They soon learn that the passenger, Lucas I. Bertolini of Brattleboro, has two arrest warrants in Vermont: one for leaving the scene of an accident and the other for giving false information to law enforcement.
Kirkpatrick asks the tall, skinny young man to get out of the car. He cuffs Bertolini.
Belville and Washburn talk to Bertolini, whose eyes blend into the dark, puffy bags under them. Washburn asks if Bertolini has anything sharp in his pockets.
Bertolini says something in return.
“They capped or they’re not capped?” asks Washburn.
In response to Bertolini’s answer, Washburn dons a pair of heavy gloves.
The officer removes items from the pockets of Bertolini’s sweatshirt and jeans. The selection of items make a small pile on the back of a Brattleboro police cruiser and includes spoons, syringes with orange caps, a substance that appears to be loose tobacco, and a lighter.
Soon, a baseball bat from the back of the car is added to the pile.
Next, one of the officers places a small stack of credit cards near the other items. On top of the stack: a driver’s license belonging to the driver of the car that was the latest target at Living Memorial Park.
The two officers lead Bertolini to Belville’s vehicle.
Kirkpatrick speaks to the car’s driver, James W. Crocker, who sits on the grassy slope near the sidewalk and extracts a red lollipop from his mouth before replying to the officer.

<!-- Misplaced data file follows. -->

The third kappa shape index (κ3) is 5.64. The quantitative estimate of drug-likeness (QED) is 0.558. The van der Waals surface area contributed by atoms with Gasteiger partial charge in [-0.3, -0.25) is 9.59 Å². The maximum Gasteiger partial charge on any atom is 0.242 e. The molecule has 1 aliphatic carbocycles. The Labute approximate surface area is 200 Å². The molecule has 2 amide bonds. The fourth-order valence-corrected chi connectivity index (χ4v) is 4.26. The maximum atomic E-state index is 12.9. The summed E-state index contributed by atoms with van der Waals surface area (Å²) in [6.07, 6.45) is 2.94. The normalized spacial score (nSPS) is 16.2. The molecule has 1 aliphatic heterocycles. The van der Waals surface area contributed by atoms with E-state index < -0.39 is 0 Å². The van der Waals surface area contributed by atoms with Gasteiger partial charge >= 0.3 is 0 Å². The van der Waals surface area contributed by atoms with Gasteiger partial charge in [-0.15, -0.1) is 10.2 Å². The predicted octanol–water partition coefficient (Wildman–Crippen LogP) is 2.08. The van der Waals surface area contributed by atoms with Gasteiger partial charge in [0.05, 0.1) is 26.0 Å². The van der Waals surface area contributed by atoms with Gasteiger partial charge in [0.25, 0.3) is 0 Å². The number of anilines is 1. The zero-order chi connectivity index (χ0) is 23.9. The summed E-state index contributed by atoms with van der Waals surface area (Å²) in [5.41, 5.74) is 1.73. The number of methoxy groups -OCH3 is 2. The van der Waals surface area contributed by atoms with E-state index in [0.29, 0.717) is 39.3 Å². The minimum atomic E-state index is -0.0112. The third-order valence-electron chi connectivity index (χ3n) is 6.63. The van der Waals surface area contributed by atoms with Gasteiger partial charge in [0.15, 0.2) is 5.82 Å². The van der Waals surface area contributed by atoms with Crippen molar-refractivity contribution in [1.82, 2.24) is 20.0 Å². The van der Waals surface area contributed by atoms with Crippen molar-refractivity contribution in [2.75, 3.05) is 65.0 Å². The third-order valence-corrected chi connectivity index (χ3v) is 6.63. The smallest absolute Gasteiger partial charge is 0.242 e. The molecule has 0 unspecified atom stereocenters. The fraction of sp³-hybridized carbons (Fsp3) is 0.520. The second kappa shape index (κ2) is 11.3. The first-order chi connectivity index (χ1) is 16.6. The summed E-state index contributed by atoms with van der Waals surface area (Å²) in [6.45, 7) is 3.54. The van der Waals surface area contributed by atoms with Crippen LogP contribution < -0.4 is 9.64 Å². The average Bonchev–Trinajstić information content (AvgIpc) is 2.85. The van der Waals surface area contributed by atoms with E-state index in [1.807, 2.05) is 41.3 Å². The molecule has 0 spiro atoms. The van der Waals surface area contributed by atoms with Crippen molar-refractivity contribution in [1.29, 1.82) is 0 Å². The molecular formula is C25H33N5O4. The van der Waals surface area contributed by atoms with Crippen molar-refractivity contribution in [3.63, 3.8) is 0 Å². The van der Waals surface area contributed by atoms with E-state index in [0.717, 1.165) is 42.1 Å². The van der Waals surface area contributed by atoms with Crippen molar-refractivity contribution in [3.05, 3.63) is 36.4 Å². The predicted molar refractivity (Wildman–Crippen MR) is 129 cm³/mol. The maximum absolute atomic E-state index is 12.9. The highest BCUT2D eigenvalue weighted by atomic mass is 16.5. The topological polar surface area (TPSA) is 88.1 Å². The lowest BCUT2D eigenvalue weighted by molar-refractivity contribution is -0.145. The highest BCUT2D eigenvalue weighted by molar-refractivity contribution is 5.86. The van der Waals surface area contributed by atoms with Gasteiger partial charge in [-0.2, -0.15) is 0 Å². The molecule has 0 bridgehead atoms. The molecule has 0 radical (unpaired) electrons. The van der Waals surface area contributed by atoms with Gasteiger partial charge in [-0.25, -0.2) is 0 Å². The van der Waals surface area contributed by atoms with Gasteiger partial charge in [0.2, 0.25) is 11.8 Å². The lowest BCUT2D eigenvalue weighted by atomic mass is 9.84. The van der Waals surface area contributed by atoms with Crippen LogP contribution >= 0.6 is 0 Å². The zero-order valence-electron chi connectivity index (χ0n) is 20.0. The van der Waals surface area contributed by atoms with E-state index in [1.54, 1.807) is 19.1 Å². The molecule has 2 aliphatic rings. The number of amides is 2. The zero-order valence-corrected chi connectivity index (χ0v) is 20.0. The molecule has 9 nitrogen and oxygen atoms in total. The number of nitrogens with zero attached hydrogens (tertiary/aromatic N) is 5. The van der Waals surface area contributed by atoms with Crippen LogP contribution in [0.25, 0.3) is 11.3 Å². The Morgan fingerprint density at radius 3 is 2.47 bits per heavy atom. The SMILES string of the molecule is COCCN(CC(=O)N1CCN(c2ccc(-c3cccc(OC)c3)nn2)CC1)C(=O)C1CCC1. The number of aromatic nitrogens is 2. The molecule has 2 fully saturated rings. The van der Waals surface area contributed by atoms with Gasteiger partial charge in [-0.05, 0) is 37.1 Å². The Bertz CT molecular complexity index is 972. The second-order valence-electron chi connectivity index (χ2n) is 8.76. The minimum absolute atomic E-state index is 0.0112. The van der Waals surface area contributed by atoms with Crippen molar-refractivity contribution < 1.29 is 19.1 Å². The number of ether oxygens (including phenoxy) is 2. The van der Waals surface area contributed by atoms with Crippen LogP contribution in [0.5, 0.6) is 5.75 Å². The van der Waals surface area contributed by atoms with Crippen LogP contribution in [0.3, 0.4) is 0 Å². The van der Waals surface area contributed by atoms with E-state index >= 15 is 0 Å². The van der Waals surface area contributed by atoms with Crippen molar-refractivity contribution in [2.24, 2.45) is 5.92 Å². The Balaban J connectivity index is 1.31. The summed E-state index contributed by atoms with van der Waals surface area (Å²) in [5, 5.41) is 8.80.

Washburn starts searching the car again. He holds something up as he speaks with Crocker.
Kirkpatrick returns to his vehicle, confident that “these are our boys”: the suspects in the string of break-ins. The officers found heroin in Crocker’s car right away, he says.
Crocker will be taken to the police department, read his Miranda rights, and “interrogated.”
Later, a press release from the police department announces that both Crocker, 32, and Bertolini, 28, “will be facing charges regarding these incidents pending further investigation.”
Hopefully, this one traffic stop will clear a number of cases, Kirkpatrick says.
The traffic stop ultimately yields fruitful information, according to an Oct. 30 press release.
After further investigation, and with assistance from the Vermont State Police K-9 unit, police execute a search warrant for a house on Williams Street.
There, law enforcement find approximately 2,750 bags of heroin, as well as stolen property and $3,257 in cash. Police also find the phone stolen from the car at Living Memorial Park.
Tyquan Campos, 20, from New Jersey, is arrested for the possession of stolen property and trafficking and the sale of heroin. Jessica Rose, 26, of Brattleboro, is arrested and released on a citation for possessing heroin.
Kirkpatrick later speaks by phone about the arrests.
“That’s 2,750 hits of heroin that didn’t happen on the streets,” he says.
“Heroin is a problem,” he adds. “It’s a problem in big and small communities.”
When asked whether he knew that other officers, before the Oct. 29 search, had had concerns about the sale of drugs at the house on Williams Street, Kirkpatrick said that the BPD might know of such a problem anywhere in town.
But, he adds, the department often has to wait until it has enough evidence and proof to take action. It’s not worth moving forward on a case if it won’t stand up in court.
The drug problem permeates a number of police activities and responsibilities, Kirkpatrick says.
“Heroin addiction spurs other criminal activity because of the excessive need of those hooked on it,” he said.